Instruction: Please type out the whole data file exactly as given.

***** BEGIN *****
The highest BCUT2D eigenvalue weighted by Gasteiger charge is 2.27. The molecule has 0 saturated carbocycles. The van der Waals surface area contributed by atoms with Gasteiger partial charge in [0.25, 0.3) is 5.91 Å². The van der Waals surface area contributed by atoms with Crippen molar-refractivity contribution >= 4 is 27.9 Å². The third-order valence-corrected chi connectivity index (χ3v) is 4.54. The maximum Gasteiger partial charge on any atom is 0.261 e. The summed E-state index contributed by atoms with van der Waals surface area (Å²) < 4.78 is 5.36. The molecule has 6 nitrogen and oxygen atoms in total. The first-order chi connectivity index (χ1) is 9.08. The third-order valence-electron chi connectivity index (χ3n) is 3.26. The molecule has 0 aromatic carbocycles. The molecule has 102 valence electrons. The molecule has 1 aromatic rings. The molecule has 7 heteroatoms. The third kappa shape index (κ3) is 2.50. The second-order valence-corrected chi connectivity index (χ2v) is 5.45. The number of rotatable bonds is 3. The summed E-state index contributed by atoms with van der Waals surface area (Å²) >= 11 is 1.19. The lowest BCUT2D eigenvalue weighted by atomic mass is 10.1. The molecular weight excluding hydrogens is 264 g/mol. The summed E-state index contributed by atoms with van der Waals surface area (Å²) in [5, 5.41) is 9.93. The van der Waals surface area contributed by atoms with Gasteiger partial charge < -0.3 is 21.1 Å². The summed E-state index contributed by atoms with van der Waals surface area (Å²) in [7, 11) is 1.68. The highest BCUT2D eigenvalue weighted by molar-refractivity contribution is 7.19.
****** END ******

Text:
The highest BCUT2D eigenvalue weighted by Gasteiger charge is 2.27. The molecule has 0 saturated carbocycles. The van der Waals surface area contributed by atoms with Gasteiger partial charge in [0.25, 0.3) is 5.91 Å². The van der Waals surface area contributed by atoms with Crippen molar-refractivity contribution >= 4 is 27.9 Å². The third-order valence-corrected chi connectivity index (χ3v) is 4.54. The maximum Gasteiger partial charge on any atom is 0.261 e. The summed E-state index contributed by atoms with van der Waals surface area (Å²) < 4.78 is 5.36. The molecule has 6 nitrogen and oxygen atoms in total. The first-order chi connectivity index (χ1) is 9.08. The third-order valence-electron chi connectivity index (χ3n) is 3.26. The molecule has 0 aromatic carbocycles. The molecule has 102 valence electrons. The molecule has 1 aromatic rings. The molecule has 7 heteroatoms. The third kappa shape index (κ3) is 2.50. The second-order valence-corrected chi connectivity index (χ2v) is 5.45. The number of rotatable bonds is 3. The summed E-state index contributed by atoms with van der Waals surface area (Å²) >= 11 is 1.19. The lowest BCUT2D eigenvalue weighted by atomic mass is 10.1. The molecular weight excluding hydrogens is 264 g/mol. The summed E-state index contributed by atoms with van der Waals surface area (Å²) in [5, 5.41) is 9.93. The van der Waals surface area contributed by atoms with Gasteiger partial charge < -0.3 is 21.1 Å². The summed E-state index contributed by atoms with van der Waals surface area (Å²) in [7, 11) is 1.68. The highest BCUT2D eigenvalue weighted by molar-refractivity contribution is 7.19.